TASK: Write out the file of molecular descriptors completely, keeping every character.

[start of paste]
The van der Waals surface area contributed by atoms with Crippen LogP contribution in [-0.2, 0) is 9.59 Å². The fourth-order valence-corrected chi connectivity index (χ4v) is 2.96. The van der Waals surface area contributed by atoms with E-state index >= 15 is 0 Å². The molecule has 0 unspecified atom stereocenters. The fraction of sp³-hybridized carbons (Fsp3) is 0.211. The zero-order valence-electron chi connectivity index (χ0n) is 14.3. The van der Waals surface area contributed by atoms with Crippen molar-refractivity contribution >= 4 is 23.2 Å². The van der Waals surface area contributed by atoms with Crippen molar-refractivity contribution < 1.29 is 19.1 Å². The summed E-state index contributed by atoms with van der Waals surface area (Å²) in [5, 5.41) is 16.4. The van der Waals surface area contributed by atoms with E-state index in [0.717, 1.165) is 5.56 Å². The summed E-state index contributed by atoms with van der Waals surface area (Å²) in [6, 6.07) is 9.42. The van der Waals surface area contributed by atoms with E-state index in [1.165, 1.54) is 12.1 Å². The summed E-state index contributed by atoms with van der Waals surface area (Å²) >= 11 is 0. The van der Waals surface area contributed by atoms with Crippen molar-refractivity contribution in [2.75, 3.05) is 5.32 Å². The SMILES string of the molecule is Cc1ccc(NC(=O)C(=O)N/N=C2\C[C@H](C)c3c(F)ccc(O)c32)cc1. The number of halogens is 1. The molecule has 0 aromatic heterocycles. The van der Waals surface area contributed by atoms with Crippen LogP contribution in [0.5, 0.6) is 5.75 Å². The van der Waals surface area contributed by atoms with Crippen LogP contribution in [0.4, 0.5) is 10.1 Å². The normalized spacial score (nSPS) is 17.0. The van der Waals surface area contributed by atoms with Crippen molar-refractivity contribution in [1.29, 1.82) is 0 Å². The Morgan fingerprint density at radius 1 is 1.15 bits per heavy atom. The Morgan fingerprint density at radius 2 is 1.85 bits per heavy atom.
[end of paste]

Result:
The van der Waals surface area contributed by atoms with Crippen LogP contribution in [-0.2, 0) is 9.59 Å². The fourth-order valence-corrected chi connectivity index (χ4v) is 2.96. The van der Waals surface area contributed by atoms with E-state index >= 15 is 0 Å². The molecule has 0 unspecified atom stereocenters. The fraction of sp³-hybridized carbons (Fsp3) is 0.211. The zero-order valence-electron chi connectivity index (χ0n) is 14.3. The van der Waals surface area contributed by atoms with Crippen molar-refractivity contribution >= 4 is 23.2 Å². The van der Waals surface area contributed by atoms with Crippen molar-refractivity contribution < 1.29 is 19.1 Å². The summed E-state index contributed by atoms with van der Waals surface area (Å²) in [5, 5.41) is 16.4. The van der Waals surface area contributed by atoms with E-state index in [0.717, 1.165) is 5.56 Å². The summed E-state index contributed by atoms with van der Waals surface area (Å²) in [6, 6.07) is 9.42. The van der Waals surface area contributed by atoms with E-state index in [1.165, 1.54) is 12.1 Å². The summed E-state index contributed by atoms with van der Waals surface area (Å²) >= 11 is 0. The van der Waals surface area contributed by atoms with Crippen molar-refractivity contribution in [2.75, 3.05) is 5.32 Å². The SMILES string of the molecule is Cc1ccc(NC(=O)C(=O)N/N=C2\C[C@H](C)c3c(F)ccc(O)c32)cc1. The number of halogens is 1. The molecule has 0 aromatic heterocycles. The van der Waals surface area contributed by atoms with Crippen LogP contribution in [0.5, 0.6) is 5.75 Å². The van der Waals surface area contributed by atoms with Crippen LogP contribution in [0.4, 0.5) is 10.1 Å². The normalized spacial score (nSPS) is 17.0. The van der Waals surface area contributed by atoms with Crippen molar-refractivity contribution in [1.29, 1.82) is 0 Å². The Morgan fingerprint density at radius 1 is 1.15 bits per heavy atom. The Morgan fingerprint density at radius 2 is 1.85 bits per heavy atom.